• Also known as: Ceramic Discharge Lamp (CDL), Light Emitting Ceramic (LEC),
      • Ceramic Metal Halides use a ceramic arc tube
      • Metal Halide lamps are scientifically more accurate to the spectrum of the sun than High Pressure Sodium or Mercury Vapor lamps and Quartz Metal Halide lamps.
      • The industry standard is to produce Metal Halide tubes using ceramics.
      • Metal Halides Contains Ultra Violet radiation (UV)
        • Recommended for inspired hobbyists with money to spend, and experienced growers.
        • Ultra Violet radiation is a deterrent for pests, molds and quantitative evidence suggests Ultra Violet radiation promotes oil production, aroma, and taste.
        • Metal Halide technologies include Quartz Metal Halide (QMH), and Ceramic Metal Halides (CMH).
        • Ceramic Metal Halides are 10-30 percent more efficient on the light spectrum and lumen quality than Quart Metal Halides.
          • Quart Metal Halides have a Coloring Render Index (CRI) range of 65-70.
        • Ceramic Metal Halides have a Coloring Render Index (CRI) of 80-96.
          • Delivers the most scientific accuracy to the spectrum of the sun (until we invent something new).
          • Two times more efficient in the light spectrum than High Pressure Sodium.

Growth stage used in

  • Vegetative growth
    • Metal halides provide primarily the blue spectrum.

High Pressure Sodium (HPS)

  • Produces yellow / orange light that simulates fall equinox sun.
  • Growth stage used in
    • flowering
  • High Pressure Sodium and Metal Halide lamps are used by some gardeners as a team in order to moderate the light spectrum for the garden.
  • Coloring Render Index (CRI) range 22.


Light Emitting Diode

  • LED’s
  • Release electrons in the form of photons.
  • Emits light based upon the electric current.
  • More energy efficient for watts per lumen than incandescence
  • More energy efficient than High Intensity Discharge lights, yet offer less lumens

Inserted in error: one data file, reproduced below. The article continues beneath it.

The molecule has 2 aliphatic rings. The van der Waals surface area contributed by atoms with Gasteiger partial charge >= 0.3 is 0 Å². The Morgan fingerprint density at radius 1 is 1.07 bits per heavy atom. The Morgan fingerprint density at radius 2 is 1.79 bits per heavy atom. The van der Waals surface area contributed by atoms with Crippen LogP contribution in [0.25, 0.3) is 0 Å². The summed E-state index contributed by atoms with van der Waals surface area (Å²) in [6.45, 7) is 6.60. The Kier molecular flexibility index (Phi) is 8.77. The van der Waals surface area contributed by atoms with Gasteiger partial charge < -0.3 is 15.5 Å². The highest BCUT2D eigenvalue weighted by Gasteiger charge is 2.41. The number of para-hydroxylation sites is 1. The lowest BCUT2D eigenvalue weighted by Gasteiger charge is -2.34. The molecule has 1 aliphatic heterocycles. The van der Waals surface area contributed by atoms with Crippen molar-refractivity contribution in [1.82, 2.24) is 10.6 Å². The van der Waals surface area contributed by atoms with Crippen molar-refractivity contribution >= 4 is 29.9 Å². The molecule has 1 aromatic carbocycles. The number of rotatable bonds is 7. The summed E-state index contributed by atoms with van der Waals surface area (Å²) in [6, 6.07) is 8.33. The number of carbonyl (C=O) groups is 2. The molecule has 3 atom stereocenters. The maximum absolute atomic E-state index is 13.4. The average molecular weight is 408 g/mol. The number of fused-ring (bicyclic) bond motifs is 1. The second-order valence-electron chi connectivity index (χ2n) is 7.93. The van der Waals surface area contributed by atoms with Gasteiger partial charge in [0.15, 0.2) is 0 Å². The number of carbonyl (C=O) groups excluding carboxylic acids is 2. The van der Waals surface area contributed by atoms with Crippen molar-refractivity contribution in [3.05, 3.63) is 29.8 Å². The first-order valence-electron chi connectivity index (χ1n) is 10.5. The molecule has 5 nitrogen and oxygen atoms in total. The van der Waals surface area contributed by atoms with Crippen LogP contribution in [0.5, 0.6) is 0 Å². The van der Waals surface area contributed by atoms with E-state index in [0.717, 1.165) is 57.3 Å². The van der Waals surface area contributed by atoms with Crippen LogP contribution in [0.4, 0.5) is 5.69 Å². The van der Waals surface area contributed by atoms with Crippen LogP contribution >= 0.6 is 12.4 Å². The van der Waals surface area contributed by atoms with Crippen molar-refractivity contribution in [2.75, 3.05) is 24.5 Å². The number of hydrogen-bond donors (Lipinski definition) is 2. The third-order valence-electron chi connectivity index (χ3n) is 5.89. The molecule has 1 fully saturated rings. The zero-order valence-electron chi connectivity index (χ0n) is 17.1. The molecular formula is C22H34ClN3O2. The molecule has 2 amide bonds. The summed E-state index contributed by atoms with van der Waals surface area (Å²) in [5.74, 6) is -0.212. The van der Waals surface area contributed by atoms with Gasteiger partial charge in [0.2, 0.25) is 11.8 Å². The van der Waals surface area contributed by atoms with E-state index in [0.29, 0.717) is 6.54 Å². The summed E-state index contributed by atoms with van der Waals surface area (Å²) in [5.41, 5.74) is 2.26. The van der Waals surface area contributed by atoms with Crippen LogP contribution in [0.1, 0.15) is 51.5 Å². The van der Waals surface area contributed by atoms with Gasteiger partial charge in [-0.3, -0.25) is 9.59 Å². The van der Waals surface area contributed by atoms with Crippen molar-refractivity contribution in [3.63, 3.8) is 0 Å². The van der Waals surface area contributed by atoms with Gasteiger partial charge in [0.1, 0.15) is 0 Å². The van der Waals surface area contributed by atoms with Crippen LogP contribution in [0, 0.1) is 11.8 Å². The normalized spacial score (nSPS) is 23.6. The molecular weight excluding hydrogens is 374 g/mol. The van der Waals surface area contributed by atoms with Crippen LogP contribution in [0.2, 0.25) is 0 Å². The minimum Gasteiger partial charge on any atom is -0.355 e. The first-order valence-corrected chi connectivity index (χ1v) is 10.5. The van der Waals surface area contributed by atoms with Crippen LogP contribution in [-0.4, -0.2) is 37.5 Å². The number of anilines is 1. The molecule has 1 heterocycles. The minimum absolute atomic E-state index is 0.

• Some gardeners use Ultraviolet LED’s at a wavelength of 365 nanometers for the purpose of disinfection and sterilization
    • This is advanced.
  • More LED’s are coming into the market offering Ultraviolet B.
    • The team is currently experimenting with Ultraviolet B (UVB), yet it is not a controlled experiment. Looking forward to reporting in the future.
  • Induction light
    • Also known as an Induction lamp.
    • Captain Sunshine believes the market will eventually drive down the costs of these lights. However, these lights are for the expert growers or cash to spend inspired hobbyist.
    • Gardeners claim these lights will contribute to 20-40% greater Root Mass than all other technologies.
    • Gardeners claim these lights will contribute to 30% more internodes.
    • Gardeners claim these lights will contribute to the lowest carbon footprint for lights.
    • Captain Sunshine has not grown with these lights yet and looks forward to conducting a controlled experiment.
    • Growth stage used in.
      • vegetative growth, flower
    • Plasma(s)
      • Plasma types Light Emitting Plasma (LEP), Sulfur Plasma, LIFI
      • Higher efficiency than High Intensity Discharge for lamp life, depreciation, and output spectrum
      • Lacks cost effectiveness per unit and is recommended for experienced growers only or cash to spend inspired hobbyist.
      • Growth stage used in
        • vegetative growth, flower